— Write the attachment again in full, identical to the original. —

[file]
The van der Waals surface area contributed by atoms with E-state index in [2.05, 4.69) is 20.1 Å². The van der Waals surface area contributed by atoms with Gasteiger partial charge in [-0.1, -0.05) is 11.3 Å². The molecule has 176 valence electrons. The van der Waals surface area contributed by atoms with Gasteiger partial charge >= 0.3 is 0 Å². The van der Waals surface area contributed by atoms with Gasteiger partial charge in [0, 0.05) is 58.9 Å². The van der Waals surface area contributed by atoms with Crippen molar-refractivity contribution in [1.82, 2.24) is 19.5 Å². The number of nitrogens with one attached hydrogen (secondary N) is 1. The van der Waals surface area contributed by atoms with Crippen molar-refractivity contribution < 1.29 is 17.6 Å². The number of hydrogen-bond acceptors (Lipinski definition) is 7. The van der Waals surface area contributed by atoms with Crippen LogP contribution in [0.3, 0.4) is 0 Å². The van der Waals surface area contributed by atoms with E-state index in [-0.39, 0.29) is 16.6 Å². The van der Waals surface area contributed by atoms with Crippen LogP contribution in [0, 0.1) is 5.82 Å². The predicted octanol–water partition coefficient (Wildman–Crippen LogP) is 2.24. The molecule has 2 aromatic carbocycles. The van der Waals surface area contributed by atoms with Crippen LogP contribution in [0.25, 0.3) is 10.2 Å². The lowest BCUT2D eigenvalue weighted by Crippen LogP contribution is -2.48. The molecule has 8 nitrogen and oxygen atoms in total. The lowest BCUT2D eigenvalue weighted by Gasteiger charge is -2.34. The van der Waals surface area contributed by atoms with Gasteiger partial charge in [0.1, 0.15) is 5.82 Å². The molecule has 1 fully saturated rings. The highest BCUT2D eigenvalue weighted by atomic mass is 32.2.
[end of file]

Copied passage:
The van der Waals surface area contributed by atoms with E-state index in [2.05, 4.69) is 20.1 Å². The van der Waals surface area contributed by atoms with Gasteiger partial charge in [-0.1, -0.05) is 11.3 Å². The molecule has 176 valence electrons. The van der Waals surface area contributed by atoms with Gasteiger partial charge >= 0.3 is 0 Å². The van der Waals surface area contributed by atoms with Gasteiger partial charge in [0, 0.05) is 58.9 Å². The van der Waals surface area contributed by atoms with Crippen molar-refractivity contribution in [1.82, 2.24) is 19.5 Å². The number of nitrogens with one attached hydrogen (secondary N) is 1. The van der Waals surface area contributed by atoms with Crippen molar-refractivity contribution < 1.29 is 17.6 Å². The number of hydrogen-bond acceptors (Lipinski definition) is 7. The van der Waals surface area contributed by atoms with Crippen LogP contribution in [0.3, 0.4) is 0 Å². The van der Waals surface area contributed by atoms with E-state index in [-0.39, 0.29) is 16.6 Å². The van der Waals surface area contributed by atoms with Crippen LogP contribution in [0, 0.1) is 5.82 Å². The predicted octanol–water partition coefficient (Wildman–Crippen LogP) is 2.24. The molecule has 2 aromatic carbocycles. The van der Waals surface area contributed by atoms with Crippen LogP contribution in [0.25, 0.3) is 10.2 Å². The lowest BCUT2D eigenvalue weighted by Crippen LogP contribution is -2.48. The molecule has 8 nitrogen and oxygen atoms in total. The lowest BCUT2D eigenvalue weighted by Gasteiger charge is -2.34. The van der Waals surface area contributed by atoms with Gasteiger partial charge in [0.1, 0.15) is 5.82 Å². The molecule has 1 fully saturated rings. The highest BCUT2D eigenvalue weighted by atomic mass is 32.2.